For Musings, I take a look at the trilogy of Jack Ryan movies from the early 1990s, and how they reflected the global politics and action aesthetics of the time. I can now happily check "Get paid to write about The Hunt for Red October" off my bucket list. Dr. Ryan: Or, How I Learned to Stop Worrying and Love the Kremlin
For Musings, I wrote about Tender Mercies and The Apostle, in an attempt to examine the intangibility of belief and the challenge of convincingly portraying on film something that looks and feels differently for everyone who experiences it. “Sing It the Way You Feel It”: Forgiveness and Faith in Tender Mercies
For Musings, I wrote about Samson Raphaelson, a playwright and screenwriter most notable for his nine-film collaboration with Ernst Lubitsch. I discovered Raphaelson after watching the Criterion release of 1943's Heaven Can Wait, which featured among its extras a thirty-minute PBS documentary about Raphaelson, who was then in his 80s. He came at the screen a man possessed, shaking his hands and extolling the virtue in screenplays of human characteristics above all else. To say I fell somewhat in love would not be inaccurate. He wrote a book called The Human Nature of Playwriting[footnote]Available on Kindle.[/footnote], drawn from a course he taught in 1948, that's just as illuminating. The Craftsman's Hands: How Samson Raphaelson Shaped Classic Hollywood
For Musings, I take a look at Sunshine, a sweeping historical drama that stars Ralph Fiennes in three lead roles across three generations: grandfather, father, son. Before rewatching the film for this piece, I'd only seen it once. I rented it on a whim in the fall of 2000, when I was a freshman at college. The video store down the street[footnote]Actual VHS tapes.[/footnote] offered one free catalog rental every day in a different genre: comedy, drama, horror, family, etc. I went all the time, always on the lookout. I hadn't heard of Sunshine or its writer-director, István Szabó, before then, and I'd only seen Ralph Fiennes a few years earlier in Quiz Show.[footnote]I would see Schindler's List later in 2000, and The English Patient sometime in the next year.[/footnote] But the film rocked me back and stayed with me, and I would find myself thinking of it regularly for years. I wanted to revisit it with older eyes, and I was happy to find it's still beautiful, sad, operatic, and ultimately big-hearted.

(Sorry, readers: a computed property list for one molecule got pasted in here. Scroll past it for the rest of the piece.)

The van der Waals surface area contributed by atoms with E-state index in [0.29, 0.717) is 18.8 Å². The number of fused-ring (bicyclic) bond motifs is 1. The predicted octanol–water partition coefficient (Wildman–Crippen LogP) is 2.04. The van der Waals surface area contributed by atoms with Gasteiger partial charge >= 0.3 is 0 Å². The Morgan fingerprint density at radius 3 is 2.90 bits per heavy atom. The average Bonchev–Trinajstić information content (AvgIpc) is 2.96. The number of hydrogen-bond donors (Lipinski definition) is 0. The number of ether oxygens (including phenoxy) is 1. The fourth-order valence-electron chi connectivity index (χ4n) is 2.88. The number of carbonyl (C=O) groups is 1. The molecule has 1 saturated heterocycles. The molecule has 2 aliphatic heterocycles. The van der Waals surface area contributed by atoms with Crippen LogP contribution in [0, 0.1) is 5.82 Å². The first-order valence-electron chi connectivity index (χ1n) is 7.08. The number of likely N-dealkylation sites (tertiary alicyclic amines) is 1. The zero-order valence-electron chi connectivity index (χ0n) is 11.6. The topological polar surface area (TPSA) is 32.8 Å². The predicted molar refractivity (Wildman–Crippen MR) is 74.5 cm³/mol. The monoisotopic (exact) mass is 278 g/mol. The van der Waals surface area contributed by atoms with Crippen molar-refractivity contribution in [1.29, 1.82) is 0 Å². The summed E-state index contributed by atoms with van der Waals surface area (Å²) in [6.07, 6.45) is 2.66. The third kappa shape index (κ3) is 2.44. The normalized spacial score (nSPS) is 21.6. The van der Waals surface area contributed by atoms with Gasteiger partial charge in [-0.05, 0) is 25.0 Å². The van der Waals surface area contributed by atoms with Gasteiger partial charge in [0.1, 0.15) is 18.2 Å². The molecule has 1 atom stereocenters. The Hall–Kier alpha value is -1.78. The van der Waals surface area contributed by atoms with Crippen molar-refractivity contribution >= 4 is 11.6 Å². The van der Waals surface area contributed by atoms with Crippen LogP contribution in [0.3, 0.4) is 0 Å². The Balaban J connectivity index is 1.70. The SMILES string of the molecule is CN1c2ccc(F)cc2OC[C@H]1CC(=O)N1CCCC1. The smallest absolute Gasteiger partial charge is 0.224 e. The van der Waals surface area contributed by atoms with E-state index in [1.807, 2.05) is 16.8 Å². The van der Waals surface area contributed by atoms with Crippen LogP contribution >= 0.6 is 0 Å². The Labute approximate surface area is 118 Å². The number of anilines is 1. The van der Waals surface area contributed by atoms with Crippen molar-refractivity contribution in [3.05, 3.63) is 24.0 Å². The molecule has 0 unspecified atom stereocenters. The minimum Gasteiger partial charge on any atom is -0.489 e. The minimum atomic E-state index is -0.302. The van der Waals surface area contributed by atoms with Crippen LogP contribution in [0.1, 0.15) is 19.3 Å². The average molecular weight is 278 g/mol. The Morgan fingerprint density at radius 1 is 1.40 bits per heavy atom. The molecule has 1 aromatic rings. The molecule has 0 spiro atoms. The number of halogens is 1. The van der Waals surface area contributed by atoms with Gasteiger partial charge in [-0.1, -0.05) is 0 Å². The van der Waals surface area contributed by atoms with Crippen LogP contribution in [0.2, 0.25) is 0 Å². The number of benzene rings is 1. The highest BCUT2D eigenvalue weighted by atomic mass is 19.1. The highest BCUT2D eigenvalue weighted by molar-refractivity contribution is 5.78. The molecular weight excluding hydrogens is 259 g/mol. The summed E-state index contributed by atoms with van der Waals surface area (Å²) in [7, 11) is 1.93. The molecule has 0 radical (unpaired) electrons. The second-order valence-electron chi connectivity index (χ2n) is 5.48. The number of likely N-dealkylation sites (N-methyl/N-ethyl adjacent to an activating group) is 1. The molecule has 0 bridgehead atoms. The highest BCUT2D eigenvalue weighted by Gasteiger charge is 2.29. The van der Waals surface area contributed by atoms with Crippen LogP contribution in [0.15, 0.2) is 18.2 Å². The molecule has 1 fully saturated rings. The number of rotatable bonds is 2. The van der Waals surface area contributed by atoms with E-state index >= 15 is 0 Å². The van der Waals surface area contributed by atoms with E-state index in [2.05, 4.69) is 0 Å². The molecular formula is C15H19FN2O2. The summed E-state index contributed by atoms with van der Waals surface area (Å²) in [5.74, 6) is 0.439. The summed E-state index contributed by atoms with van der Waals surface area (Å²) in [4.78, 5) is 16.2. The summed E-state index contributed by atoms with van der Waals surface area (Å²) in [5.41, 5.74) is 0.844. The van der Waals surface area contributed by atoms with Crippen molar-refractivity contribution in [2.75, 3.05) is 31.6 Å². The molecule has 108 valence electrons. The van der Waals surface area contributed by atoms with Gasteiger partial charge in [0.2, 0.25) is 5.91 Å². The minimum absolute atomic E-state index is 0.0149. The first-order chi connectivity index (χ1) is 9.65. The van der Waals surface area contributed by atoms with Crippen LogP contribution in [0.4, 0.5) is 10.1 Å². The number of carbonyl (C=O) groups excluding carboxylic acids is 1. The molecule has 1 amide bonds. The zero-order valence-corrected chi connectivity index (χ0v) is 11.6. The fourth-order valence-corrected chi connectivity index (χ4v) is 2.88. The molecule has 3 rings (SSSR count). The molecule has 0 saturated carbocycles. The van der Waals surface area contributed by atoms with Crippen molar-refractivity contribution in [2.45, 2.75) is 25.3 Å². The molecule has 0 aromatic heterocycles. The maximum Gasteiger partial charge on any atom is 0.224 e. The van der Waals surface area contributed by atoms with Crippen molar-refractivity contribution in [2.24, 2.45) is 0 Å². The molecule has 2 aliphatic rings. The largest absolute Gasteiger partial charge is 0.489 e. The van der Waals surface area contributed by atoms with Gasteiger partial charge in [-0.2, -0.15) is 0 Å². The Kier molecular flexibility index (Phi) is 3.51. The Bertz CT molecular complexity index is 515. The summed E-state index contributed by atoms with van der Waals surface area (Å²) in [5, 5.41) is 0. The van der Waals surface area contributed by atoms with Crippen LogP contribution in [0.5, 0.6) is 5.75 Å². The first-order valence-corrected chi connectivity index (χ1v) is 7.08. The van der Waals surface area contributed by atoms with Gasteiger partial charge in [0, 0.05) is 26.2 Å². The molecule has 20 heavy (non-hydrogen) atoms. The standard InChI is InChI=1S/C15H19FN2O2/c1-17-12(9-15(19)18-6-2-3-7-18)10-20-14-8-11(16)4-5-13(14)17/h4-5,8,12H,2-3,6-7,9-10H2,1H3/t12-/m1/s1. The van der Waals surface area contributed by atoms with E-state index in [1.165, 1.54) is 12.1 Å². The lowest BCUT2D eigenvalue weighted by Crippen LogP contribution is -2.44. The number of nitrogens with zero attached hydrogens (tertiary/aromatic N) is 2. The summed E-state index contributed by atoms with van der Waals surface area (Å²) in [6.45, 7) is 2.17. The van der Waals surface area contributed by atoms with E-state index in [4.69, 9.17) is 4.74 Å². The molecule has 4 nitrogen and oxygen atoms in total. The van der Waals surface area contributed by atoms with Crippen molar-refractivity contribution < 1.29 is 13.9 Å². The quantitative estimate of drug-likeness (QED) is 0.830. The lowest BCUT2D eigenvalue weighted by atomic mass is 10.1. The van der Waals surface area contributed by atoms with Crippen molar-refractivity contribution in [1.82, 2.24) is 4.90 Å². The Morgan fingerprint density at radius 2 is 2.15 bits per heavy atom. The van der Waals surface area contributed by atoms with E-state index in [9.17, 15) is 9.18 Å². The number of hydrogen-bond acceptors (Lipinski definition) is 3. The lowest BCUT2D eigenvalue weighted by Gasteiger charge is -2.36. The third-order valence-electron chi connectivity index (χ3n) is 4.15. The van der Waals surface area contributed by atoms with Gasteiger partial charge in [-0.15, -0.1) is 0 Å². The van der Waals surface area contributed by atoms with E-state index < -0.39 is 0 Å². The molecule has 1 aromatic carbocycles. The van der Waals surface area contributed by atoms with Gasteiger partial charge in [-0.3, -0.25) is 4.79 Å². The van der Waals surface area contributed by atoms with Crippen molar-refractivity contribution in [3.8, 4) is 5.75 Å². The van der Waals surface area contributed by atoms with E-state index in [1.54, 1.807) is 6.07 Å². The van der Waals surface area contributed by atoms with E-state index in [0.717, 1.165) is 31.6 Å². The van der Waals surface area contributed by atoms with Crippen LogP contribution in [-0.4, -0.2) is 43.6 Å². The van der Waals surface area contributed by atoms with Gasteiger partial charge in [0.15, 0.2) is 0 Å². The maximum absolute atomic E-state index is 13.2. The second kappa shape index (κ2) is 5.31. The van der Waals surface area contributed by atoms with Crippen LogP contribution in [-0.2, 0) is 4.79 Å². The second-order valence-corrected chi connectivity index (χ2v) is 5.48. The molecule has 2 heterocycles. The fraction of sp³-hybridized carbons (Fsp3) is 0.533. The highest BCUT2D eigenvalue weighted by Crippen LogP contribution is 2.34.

For Musings, I take a look at It Should Happen to You, a bittersweet dramedy from 1954 that pretty much predicted Kim Kardashian: I’ll Help You Be Popular: It Should Happen to You and the Thirst for Fame
My latest piece for Musings is about Croupier. I feel lucky to have actually caught this in the theater when it was released. It was my introduction to Clive Owen, and for years after, I thought first of Croupier whenever I saw him. He's fantastic in it.
My first piece for Oscilloscope's Musings is about a standout scene in Clean and Sober, one of those great little dramas that can be too easily forgotten. (Good news: you can rent it for a couple bucks.) We Admitted We Were Powerless: Addiction and Recovery in Clean and Sober